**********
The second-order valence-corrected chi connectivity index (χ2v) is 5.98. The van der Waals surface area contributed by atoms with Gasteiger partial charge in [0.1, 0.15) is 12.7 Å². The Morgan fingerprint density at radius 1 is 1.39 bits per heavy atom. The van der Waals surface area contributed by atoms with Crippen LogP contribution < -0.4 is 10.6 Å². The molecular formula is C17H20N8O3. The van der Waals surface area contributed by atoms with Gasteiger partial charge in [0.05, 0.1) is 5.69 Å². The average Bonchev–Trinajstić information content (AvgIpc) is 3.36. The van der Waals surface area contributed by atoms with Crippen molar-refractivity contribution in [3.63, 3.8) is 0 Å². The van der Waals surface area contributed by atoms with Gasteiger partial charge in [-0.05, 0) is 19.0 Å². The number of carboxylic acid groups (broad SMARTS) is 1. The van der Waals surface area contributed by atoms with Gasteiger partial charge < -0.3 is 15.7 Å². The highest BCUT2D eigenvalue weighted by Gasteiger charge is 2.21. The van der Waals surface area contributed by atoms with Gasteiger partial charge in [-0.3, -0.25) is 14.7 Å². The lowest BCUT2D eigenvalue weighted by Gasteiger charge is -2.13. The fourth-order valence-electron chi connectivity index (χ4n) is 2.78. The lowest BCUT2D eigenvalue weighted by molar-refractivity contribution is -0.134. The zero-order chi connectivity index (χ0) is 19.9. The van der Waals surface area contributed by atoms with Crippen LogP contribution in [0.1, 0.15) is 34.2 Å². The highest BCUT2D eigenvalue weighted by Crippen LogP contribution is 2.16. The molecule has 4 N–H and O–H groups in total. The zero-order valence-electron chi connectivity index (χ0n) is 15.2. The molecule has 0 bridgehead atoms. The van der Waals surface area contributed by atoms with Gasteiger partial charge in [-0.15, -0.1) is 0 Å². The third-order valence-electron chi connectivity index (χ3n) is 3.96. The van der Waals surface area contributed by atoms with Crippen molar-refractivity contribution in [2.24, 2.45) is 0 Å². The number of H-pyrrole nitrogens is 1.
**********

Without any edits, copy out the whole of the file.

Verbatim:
The second-order valence-corrected chi connectivity index (χ2v) is 5.98. The van der Waals surface area contributed by atoms with Gasteiger partial charge in [0.1, 0.15) is 12.7 Å². The Morgan fingerprint density at radius 1 is 1.39 bits per heavy atom. The van der Waals surface area contributed by atoms with Crippen LogP contribution < -0.4 is 10.6 Å². The molecular formula is C17H20N8O3. The van der Waals surface area contributed by atoms with Gasteiger partial charge in [0.05, 0.1) is 5.69 Å². The average Bonchev–Trinajstić information content (AvgIpc) is 3.36. The van der Waals surface area contributed by atoms with Crippen molar-refractivity contribution in [3.63, 3.8) is 0 Å². The van der Waals surface area contributed by atoms with Gasteiger partial charge in [-0.05, 0) is 19.0 Å². The number of carboxylic acid groups (broad SMARTS) is 1. The van der Waals surface area contributed by atoms with Gasteiger partial charge < -0.3 is 15.7 Å². The highest BCUT2D eigenvalue weighted by Gasteiger charge is 2.21. The van der Waals surface area contributed by atoms with Gasteiger partial charge in [-0.3, -0.25) is 14.7 Å². The lowest BCUT2D eigenvalue weighted by Gasteiger charge is -2.13. The fourth-order valence-electron chi connectivity index (χ4n) is 2.78. The lowest BCUT2D eigenvalue weighted by molar-refractivity contribution is -0.134. The zero-order chi connectivity index (χ0) is 19.9. The van der Waals surface area contributed by atoms with Crippen LogP contribution in [0.1, 0.15) is 34.2 Å². The highest BCUT2D eigenvalue weighted by Crippen LogP contribution is 2.16. The molecule has 4 N–H and O–H groups in total. The zero-order valence-electron chi connectivity index (χ0n) is 15.2. The molecule has 0 bridgehead atoms. The van der Waals surface area contributed by atoms with Gasteiger partial charge in [-0.15, -0.1) is 0 Å². The third-order valence-electron chi connectivity index (χ3n) is 3.96. The van der Waals surface area contributed by atoms with Crippen molar-refractivity contribution in [2.24, 2.45) is 0 Å². The number of H-pyrrole nitrogens is 1.